The Food and Drug Administration yesterday announced approval of the first vaccine to combat the most serious form of hepatitis, a debilitating liver disease that poses a worldwide public health hazard.

FDA Commissioner Arthur Hull Hayes Jr. called the new vaccine for hepatitis B a "major advance" that has the potential "to eliminate or greatly reduce the spread of this major, costly disease." Tests on humans show that it can be as high as 96 percent effective.

He noted that it was the "first completely new viral vaccine in 10 years and the first vaccine ever licensed in the United States that is made directly from human blood."

Government and drug company officials yesterday cautioned that it was not being recommended for use by the population at large. They predicted, however, that initially targeting the vaccine to individuals at "high risk" could cut the hepatitis B incidence in half. Hepatitis B, formerly known as serum or post-transfusion hepatitis, is one form of the disease and is spread through contact with blood and secretions such as saliva and semen from infected individuals. It is capable of doing permanent liver damage and is potentially fatal.

Hepatitis A, caused by a different virus that is spread through contaminated food and water, is considered more common, but its long-term consequences are generally more mild. It is declining as sanitation improves throughout the world.

Federal estimates suggest that there are more than 200,000 new hepatitis B infections each year in this country, with 50,000 of them serious enough to cause acute illness and signs of jaundice, and perhaps 200 resulting in death.

But even the mild cases can lead to chronic disease and liver damage in thousands more. And at least 400,000 Americans are chronic carriers of the virus who can go on to infect others.

Because recent research has implicated chronic hepatitis B infection in the development of liver cancer, Hayes noted that the new vaccine "may save people not only from an infectious disease, but from one form of cancer as well."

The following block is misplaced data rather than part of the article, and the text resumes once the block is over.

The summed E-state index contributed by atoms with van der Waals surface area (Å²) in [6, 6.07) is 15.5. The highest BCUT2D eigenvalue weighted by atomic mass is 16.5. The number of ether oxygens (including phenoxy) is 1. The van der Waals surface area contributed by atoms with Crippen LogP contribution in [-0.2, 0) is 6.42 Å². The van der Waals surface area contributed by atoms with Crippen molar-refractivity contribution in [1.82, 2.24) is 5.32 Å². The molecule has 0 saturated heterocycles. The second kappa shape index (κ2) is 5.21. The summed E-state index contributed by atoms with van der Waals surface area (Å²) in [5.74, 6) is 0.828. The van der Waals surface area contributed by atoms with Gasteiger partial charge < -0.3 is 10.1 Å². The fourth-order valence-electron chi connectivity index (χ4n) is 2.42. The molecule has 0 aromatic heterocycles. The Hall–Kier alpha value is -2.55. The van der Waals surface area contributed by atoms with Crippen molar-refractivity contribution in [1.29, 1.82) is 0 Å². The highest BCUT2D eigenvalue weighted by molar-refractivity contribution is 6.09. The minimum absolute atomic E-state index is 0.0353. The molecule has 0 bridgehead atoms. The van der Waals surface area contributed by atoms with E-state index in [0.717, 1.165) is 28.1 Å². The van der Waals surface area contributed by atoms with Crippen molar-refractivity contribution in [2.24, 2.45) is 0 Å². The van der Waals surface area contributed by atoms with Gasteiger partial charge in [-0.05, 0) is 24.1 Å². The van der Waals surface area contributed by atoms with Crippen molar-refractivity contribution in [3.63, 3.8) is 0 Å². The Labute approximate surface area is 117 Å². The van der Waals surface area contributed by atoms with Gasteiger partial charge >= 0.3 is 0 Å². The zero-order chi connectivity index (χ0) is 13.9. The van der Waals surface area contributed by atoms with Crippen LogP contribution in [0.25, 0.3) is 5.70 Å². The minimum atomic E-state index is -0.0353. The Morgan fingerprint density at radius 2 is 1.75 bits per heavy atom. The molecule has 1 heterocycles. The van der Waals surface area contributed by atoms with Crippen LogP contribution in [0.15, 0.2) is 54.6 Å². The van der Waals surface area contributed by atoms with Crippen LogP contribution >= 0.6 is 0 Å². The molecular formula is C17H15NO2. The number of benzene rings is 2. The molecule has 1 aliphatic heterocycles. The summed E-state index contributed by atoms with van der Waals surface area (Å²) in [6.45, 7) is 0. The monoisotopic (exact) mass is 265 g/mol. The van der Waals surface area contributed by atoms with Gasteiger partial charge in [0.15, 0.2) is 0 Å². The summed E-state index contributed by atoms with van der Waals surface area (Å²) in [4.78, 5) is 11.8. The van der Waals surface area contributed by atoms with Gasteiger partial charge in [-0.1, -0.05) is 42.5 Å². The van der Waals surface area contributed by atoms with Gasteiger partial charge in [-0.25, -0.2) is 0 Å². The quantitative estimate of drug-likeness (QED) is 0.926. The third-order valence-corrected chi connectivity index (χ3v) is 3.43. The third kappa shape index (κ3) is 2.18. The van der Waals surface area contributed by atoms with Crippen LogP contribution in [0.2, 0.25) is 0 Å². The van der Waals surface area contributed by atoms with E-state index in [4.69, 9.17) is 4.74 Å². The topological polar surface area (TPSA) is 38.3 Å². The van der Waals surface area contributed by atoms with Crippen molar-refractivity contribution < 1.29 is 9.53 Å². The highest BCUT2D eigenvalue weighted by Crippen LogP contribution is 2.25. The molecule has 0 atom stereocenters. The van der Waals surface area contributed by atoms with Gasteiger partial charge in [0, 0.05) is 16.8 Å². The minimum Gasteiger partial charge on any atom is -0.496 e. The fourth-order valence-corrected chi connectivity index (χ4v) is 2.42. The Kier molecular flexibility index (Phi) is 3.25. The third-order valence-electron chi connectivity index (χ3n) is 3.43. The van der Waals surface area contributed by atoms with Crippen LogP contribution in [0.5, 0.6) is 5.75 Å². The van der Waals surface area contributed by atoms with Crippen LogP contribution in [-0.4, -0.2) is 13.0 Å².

Donald Francis of the Centers for Disease Control said that roughly 10 million Americans would fall in the "high risk" category for contracting hepatitis B.

They include health care workers--those who handle equipment in blood banks or kidney dialysis units, surgeons and dentists--as well as drug addicts and sexually promiscuous individuals, particularly male homosexuals.

The vaccine, which is produced through a laborious process requiring 65 weeks, is not expected to be available until mid-1982. Officials at Merck Sharp and Dohme, the drug company manufacturing the vaccine, said that the price for a three-dose regimen has not yet been determined, but it is likely to be costly--from $75 to $120. Cheaper production methods such as the use of recombinant DNA, or genetic engineering, could eventually bring the cost down, however.

Francis said that candidates for the hepatitis B vaccine should probably be screened, since chronic carriers or those who already have protective immunity to the disease would not benefit. He said the disease was costing the U.S. economy at least $6.5 million a week in hospitalization and work loss.

Hayes said there was "no question" about the safety of the vaccine, which is produced with virus fragments taken from the blood of carriers of the disease (unlike other vaccines that are grown from cells in the laboratory). He emphasized that the final product was "highly purified" and treated to destroy any live virus.

Merck said that short-term side effects can include those similiar to other vaccinations, including mild discomfort at the site of the shot, rash, mild nausea and a temporary fever.

The development of the vaccine involved the collaborative effects of researchers from government, industry and academia, starting with the 1965 discovery by Dr. Baruch S. Blumberg of the presence of the hepatitis B virus in the blood of an Australian aborigine.